Saturday, November 10, 2007

About food..

Today we went for a regular once a week food shopping, so it seems appropriate to speak about various food a bit. When you grow up in one place your taste buds are used to certain foods and flavours; any travel opens an opportunity or often leaves you no choice, but to try something that you may never dare or think to try otherwise.

I remember how shocked I was coming to America: all drinks were too sweet, the bread was too mushy and, oh horror of horror, the butter was salty. But, the selection of fruits and vegetables were unbelievable, and I got to try tacos, nachos, burritos (it was Arizona after all).

China expanded my food knowledge immensely. It was not so much connected with Chinese national food but with availability of certain products and multinational friends who introduced me to them. There I tried for the first time pomelo, lychees, bok choy, lentils and fell head over heals in love with soybeans and mango lassie. From Chinese cuisine steamed broccoli became my absolute favourite; I am still trying to recreate it at home but in vain.

One thing that my kids and I remember from Croatia is
fornetti - small pastries that came with different fillings: cheese, chocolate, pizza, etc. For the longest time I didn’t realize that the word “fornetti” was originally just a name of the bakery Fornetti. The products of that bakery were so popular that the name became a common noun for the entire selection of its bite-size pasties.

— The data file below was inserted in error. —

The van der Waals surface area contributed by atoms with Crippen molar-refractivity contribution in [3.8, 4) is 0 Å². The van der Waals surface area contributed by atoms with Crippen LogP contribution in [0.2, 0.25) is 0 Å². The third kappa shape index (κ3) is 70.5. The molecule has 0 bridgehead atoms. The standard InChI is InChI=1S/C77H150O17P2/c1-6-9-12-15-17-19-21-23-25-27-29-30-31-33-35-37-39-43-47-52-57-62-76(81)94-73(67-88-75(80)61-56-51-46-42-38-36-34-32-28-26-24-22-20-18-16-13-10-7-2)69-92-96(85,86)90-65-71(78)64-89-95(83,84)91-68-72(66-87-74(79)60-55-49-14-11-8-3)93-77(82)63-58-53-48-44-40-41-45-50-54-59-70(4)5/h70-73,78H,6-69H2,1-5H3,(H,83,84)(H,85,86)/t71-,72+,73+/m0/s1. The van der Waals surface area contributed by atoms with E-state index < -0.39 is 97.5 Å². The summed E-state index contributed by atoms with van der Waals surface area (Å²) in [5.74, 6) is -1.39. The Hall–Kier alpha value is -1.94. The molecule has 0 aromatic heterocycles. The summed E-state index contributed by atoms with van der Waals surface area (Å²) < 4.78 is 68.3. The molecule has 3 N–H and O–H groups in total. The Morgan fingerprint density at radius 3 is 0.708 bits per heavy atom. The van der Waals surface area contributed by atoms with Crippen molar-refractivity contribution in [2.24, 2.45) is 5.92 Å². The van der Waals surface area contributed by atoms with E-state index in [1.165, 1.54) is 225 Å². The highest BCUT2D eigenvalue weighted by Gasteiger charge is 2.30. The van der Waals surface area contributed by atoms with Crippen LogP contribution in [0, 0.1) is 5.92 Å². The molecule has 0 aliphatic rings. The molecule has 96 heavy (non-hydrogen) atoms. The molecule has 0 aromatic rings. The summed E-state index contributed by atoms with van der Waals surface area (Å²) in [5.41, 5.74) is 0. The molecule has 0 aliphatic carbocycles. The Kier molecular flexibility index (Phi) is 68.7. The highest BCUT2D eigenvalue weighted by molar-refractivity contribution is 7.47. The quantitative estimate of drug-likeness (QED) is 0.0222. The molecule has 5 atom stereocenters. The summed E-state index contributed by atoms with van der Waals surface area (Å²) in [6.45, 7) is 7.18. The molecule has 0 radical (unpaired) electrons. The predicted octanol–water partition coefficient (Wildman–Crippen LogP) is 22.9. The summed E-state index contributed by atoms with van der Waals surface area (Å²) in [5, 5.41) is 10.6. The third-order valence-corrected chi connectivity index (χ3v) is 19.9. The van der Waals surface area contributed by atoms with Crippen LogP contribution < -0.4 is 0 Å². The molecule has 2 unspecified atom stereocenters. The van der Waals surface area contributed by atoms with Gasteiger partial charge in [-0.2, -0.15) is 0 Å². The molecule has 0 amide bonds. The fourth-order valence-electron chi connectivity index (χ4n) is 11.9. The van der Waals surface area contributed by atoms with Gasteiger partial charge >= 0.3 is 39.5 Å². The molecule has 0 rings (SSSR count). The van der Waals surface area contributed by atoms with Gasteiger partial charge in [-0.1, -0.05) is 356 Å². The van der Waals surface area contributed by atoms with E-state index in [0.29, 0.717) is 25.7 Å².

Now we are trying new things in Iceland. The variety of diary product here is very impressive and the most popular or famous amongst them is skyr ([skeer]). It is made from skim milk, has very low fat contest, high in calcium and is Icelandic national pride. It is similar to yogurt by the method of its preparation but with thicker texture, reminding me of whipped cream, and more pronounced “cheesy” taste. Despite its healthy qualities this product didn’t find followers in our household. My addiction at the moment is
pykkmjolk ([thickmjolk]). It is a delicious cross between milk, kefir and cream, which tastes almost sinuously rich, silky and filling.
Dry fish, harĂ°fiskur, is still on my list. Not because I found it strange but because I found it expensive. In Moscow dried fish (vobla) was cheap; every lumpen-proletariat could have afforded it with beer easily, here it is a different story. But who knows, maybe after I tried the Icelandic version of it, I will totally understand the high price.

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